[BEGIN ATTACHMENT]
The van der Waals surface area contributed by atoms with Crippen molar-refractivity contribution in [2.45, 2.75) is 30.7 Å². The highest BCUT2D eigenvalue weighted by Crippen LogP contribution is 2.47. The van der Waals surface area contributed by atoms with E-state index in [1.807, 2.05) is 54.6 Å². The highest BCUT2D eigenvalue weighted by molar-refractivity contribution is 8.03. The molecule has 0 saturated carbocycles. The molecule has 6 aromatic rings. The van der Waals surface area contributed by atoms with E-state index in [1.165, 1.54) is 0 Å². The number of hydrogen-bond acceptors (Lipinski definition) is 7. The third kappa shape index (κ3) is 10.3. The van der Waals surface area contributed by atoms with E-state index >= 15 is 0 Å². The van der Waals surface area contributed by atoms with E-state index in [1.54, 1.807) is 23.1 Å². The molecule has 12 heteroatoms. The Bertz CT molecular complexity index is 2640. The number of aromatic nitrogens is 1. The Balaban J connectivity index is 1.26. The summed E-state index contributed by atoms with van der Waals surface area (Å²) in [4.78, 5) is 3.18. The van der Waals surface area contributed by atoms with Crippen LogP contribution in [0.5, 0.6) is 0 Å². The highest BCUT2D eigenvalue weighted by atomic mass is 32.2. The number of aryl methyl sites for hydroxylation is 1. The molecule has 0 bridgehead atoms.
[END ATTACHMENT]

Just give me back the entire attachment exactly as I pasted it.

The van der Waals surface area contributed by atoms with Crippen molar-refractivity contribution in [2.45, 2.75) is 30.7 Å². The highest BCUT2D eigenvalue weighted by Crippen LogP contribution is 2.47. The van der Waals surface area contributed by atoms with E-state index in [1.807, 2.05) is 54.6 Å². The highest BCUT2D eigenvalue weighted by molar-refractivity contribution is 8.03. The molecule has 0 saturated carbocycles. The molecule has 6 aromatic rings. The van der Waals surface area contributed by atoms with E-state index in [1.165, 1.54) is 0 Å². The number of hydrogen-bond acceptors (Lipinski definition) is 7. The third kappa shape index (κ3) is 10.3. The van der Waals surface area contributed by atoms with E-state index >= 15 is 0 Å². The van der Waals surface area contributed by atoms with E-state index in [1.54, 1.807) is 23.1 Å². The molecule has 12 heteroatoms. The Bertz CT molecular complexity index is 2640. The number of aromatic nitrogens is 1. The Balaban J connectivity index is 1.26. The summed E-state index contributed by atoms with van der Waals surface area (Å²) in [4.78, 5) is 3.18. The van der Waals surface area contributed by atoms with Crippen LogP contribution in [0.5, 0.6) is 0 Å². The highest BCUT2D eigenvalue weighted by atomic mass is 32.2. The number of aryl methyl sites for hydroxylation is 1. The molecule has 0 bridgehead atoms.